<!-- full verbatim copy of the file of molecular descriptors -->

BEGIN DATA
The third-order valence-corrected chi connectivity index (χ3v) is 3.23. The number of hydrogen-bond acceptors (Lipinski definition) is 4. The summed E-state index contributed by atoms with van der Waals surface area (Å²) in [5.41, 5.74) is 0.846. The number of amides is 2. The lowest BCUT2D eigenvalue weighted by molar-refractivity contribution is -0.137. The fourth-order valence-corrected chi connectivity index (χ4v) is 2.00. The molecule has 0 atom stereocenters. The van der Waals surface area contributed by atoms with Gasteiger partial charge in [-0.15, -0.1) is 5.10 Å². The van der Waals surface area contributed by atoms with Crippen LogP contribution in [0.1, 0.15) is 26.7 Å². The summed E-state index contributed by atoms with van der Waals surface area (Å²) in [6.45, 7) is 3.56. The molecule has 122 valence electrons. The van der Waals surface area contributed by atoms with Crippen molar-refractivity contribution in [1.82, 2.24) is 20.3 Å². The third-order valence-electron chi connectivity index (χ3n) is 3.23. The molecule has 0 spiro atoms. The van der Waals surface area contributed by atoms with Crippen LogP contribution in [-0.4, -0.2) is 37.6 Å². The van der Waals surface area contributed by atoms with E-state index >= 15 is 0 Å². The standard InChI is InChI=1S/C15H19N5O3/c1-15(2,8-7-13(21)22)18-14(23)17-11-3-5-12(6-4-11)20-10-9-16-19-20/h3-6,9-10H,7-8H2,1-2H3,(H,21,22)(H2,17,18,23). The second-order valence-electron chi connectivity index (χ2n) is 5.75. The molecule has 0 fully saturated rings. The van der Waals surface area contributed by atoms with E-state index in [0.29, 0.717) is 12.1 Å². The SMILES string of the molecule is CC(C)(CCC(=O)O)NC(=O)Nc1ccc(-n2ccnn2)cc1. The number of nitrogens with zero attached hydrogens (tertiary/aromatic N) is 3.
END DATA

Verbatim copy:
The third-order valence-corrected chi connectivity index (χ3v) is 3.23. The number of hydrogen-bond acceptors (Lipinski definition) is 4. The summed E-state index contributed by atoms with van der Waals surface area (Å²) in [5.41, 5.74) is 0.846. The number of amides is 2. The lowest BCUT2D eigenvalue weighted by molar-refractivity contribution is -0.137. The fourth-order valence-corrected chi connectivity index (χ4v) is 2.00. The molecule has 0 atom stereocenters. The van der Waals surface area contributed by atoms with Gasteiger partial charge in [-0.15, -0.1) is 5.10 Å². The van der Waals surface area contributed by atoms with Crippen LogP contribution in [0.1, 0.15) is 26.7 Å². The summed E-state index contributed by atoms with van der Waals surface area (Å²) in [6.45, 7) is 3.56. The molecule has 122 valence electrons. The van der Waals surface area contributed by atoms with Crippen molar-refractivity contribution in [1.82, 2.24) is 20.3 Å². The third-order valence-electron chi connectivity index (χ3n) is 3.23. The molecule has 0 spiro atoms. The van der Waals surface area contributed by atoms with Crippen LogP contribution in [-0.4, -0.2) is 37.6 Å². The van der Waals surface area contributed by atoms with E-state index >= 15 is 0 Å². The standard InChI is InChI=1S/C15H19N5O3/c1-15(2,8-7-13(21)22)18-14(23)17-11-3-5-12(6-4-11)20-10-9-16-19-20/h3-6,9-10H,7-8H2,1-2H3,(H,21,22)(H2,17,18,23). The second-order valence-electron chi connectivity index (χ2n) is 5.75. The molecule has 0 fully saturated rings. The van der Waals surface area contributed by atoms with E-state index in [0.29, 0.717) is 12.1 Å². The SMILES string of the molecule is CC(C)(CCC(=O)O)NC(=O)Nc1ccc(-n2ccnn2)cc1. The number of nitrogens with zero attached hydrogens (tertiary/aromatic N) is 3.